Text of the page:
The U.K. needs to utilize greater wind power, the country's cheapest electricity generation option, to reach its climate goals, a new report by RenewableUK, a trade association for wind, wave and tidal power industries, outlined on Thursday.
The U.K. set a target of reducing its carbon emissions to 80% below 1990 levels by 2050.
The report comes ahead of a recommendation by the Committee on Climate Change due on May 2, on whether and how the government should strengthen its climate target to a goal of net zero emissions.
Last year, the committee said the government was way off target with its climate change commitments and carbon targets.
Wind power in the U.K. holds the potential to secure low-cost capacity, lower the gap in low-carbon generation and reach climate goals, according to the report.
RenewableUK called for the government to work with local authorities to bring in supportive policies, including commitments to maintain the current capacity of onshore wind farms in the decades ahead by granting permission for re-powering where appropriate.
More than 8 gigawatts (GW) of onshore wind capacity, which currently generates nearly 18% of the U.K.'s entire renewable power output, could be retired over the next two decades creating a gap in low-carbon generation capacity, the report showed.
The gap could grow further if the onshore wind capacity reaches its expected lifespan of 25 years, it warned.
"New policies are needed to support replacing or re-powering these older onshore wind farms," RenewableUK said, underlining the importance of building new projects with more powerful turbines on existing wind farm sites.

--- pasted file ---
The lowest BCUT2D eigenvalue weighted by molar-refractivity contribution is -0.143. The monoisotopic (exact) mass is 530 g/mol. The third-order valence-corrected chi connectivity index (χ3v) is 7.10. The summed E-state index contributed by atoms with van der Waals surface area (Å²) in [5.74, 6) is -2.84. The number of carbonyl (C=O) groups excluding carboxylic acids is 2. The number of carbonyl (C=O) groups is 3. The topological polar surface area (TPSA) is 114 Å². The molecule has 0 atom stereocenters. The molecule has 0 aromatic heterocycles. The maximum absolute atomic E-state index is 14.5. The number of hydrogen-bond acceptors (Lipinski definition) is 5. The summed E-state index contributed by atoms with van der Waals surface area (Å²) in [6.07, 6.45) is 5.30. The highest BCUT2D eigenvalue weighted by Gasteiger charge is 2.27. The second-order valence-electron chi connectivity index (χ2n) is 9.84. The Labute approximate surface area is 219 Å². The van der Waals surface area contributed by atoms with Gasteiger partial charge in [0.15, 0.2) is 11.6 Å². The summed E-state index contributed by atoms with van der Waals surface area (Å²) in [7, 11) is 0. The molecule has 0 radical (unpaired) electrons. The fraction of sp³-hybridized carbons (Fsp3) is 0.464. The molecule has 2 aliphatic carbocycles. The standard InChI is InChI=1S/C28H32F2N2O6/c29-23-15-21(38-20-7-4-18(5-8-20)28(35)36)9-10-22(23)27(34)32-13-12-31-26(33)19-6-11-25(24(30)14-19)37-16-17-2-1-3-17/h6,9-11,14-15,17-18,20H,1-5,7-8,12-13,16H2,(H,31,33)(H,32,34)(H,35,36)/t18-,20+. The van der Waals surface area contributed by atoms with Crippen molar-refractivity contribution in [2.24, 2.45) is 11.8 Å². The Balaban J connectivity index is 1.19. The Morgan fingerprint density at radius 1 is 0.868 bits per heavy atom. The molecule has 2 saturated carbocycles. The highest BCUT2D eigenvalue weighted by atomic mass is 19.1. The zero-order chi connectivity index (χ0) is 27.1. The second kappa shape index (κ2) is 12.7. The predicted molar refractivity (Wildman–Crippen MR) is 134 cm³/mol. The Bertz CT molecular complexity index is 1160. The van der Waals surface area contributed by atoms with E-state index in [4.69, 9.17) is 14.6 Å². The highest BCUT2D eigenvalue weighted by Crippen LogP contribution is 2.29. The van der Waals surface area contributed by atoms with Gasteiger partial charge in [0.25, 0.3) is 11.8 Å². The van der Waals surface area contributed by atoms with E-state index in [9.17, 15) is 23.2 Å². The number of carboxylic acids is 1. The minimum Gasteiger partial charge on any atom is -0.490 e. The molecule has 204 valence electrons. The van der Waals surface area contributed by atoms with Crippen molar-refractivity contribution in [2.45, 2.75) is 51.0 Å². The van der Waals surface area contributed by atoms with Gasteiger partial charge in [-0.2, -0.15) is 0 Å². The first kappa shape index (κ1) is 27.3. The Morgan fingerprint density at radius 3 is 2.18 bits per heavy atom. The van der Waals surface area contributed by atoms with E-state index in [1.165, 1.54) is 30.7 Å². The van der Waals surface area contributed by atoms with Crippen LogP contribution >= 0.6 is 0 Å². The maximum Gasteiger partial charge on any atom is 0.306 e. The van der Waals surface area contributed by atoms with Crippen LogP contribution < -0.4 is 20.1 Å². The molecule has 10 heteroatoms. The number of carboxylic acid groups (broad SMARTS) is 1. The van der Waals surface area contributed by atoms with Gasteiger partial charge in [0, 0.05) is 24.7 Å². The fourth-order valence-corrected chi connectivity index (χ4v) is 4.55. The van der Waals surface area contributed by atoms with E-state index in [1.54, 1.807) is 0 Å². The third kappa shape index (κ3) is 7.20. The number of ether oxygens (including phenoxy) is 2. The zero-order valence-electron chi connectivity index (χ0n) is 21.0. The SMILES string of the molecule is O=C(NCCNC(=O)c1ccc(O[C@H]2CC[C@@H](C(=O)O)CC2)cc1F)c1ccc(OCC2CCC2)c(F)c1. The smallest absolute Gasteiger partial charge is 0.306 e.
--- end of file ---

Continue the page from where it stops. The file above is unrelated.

The trade association also advocated other options such as upgrading turbines that are already operating or allowing existing projects to generate for longer than originally envisaged.
Under the report's optimum scenario, 12 GW of replacement onshore wind capacity could be installed, which would help fill the energy gap by powering nearly 8 million homes a year while contributing to climate targets.
The U.K. is currently missing out on the most modern and efficient technology, according to the report.
"Upgrading our infrastructure with modern onshore turbines is good for consumers, as onshore wind is the cheapest form of new electricity available, and brings investment to communities around the U.K.," said Emma Pinchbeck, RenewableUK deputy chief executive.
By Zeynep Beyza Kilic